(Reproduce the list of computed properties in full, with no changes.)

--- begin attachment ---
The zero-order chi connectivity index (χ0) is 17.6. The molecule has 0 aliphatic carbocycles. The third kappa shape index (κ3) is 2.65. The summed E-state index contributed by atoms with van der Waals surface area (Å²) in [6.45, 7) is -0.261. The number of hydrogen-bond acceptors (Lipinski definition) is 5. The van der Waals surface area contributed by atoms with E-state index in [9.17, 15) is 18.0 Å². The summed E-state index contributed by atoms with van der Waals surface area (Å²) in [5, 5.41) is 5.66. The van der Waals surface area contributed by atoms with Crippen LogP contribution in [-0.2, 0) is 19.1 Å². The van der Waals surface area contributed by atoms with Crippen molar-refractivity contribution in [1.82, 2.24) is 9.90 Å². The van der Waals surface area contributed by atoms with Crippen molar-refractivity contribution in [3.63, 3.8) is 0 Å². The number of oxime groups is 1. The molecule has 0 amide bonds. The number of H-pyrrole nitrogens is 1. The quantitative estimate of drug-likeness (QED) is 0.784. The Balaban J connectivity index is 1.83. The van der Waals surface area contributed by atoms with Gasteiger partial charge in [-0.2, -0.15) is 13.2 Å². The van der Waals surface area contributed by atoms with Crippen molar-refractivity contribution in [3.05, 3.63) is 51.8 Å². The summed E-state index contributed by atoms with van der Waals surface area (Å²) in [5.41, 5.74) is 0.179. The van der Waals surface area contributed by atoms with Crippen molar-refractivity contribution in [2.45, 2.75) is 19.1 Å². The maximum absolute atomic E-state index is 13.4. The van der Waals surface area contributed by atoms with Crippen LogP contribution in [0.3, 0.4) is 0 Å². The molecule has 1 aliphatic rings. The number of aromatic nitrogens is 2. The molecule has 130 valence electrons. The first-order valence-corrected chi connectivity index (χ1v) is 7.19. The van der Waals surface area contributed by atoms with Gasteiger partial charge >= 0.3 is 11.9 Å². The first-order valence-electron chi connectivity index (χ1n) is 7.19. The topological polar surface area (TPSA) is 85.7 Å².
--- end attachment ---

The zero-order chi connectivity index (χ0) is 17.6. The molecule has 0 aliphatic carbocycles. The third kappa shape index (κ3) is 2.65. The summed E-state index contributed by atoms with van der Waals surface area (Å²) in [6.45, 7) is -0.261. The number of hydrogen-bond acceptors (Lipinski definition) is 5. The van der Waals surface area contributed by atoms with E-state index in [9.17, 15) is 18.0 Å². The summed E-state index contributed by atoms with van der Waals surface area (Å²) in [5, 5.41) is 5.66. The van der Waals surface area contributed by atoms with Crippen LogP contribution in [-0.2, 0) is 19.1 Å². The van der Waals surface area contributed by atoms with Crippen molar-refractivity contribution in [1.82, 2.24) is 9.90 Å². The van der Waals surface area contributed by atoms with Crippen molar-refractivity contribution in [3.63, 3.8) is 0 Å². The number of oxime groups is 1. The molecule has 0 amide bonds. The number of H-pyrrole nitrogens is 1. The quantitative estimate of drug-likeness (QED) is 0.784. The Balaban J connectivity index is 1.83. The van der Waals surface area contributed by atoms with Gasteiger partial charge in [-0.2, -0.15) is 13.2 Å². The van der Waals surface area contributed by atoms with Crippen molar-refractivity contribution in [3.05, 3.63) is 51.8 Å². The summed E-state index contributed by atoms with van der Waals surface area (Å²) in [5.41, 5.74) is 0.179. The van der Waals surface area contributed by atoms with Crippen molar-refractivity contribution in [2.45, 2.75) is 19.1 Å². The maximum absolute atomic E-state index is 13.4. The van der Waals surface area contributed by atoms with Crippen LogP contribution in [0.3, 0.4) is 0 Å². The molecule has 1 aliphatic rings. The number of aromatic nitrogens is 2. The molecule has 130 valence electrons. The first-order valence-corrected chi connectivity index (χ1v) is 7.19. The van der Waals surface area contributed by atoms with Gasteiger partial charge >= 0.3 is 11.9 Å². The first-order valence-electron chi connectivity index (χ1n) is 7.19. The topological polar surface area (TPSA) is 85.7 Å².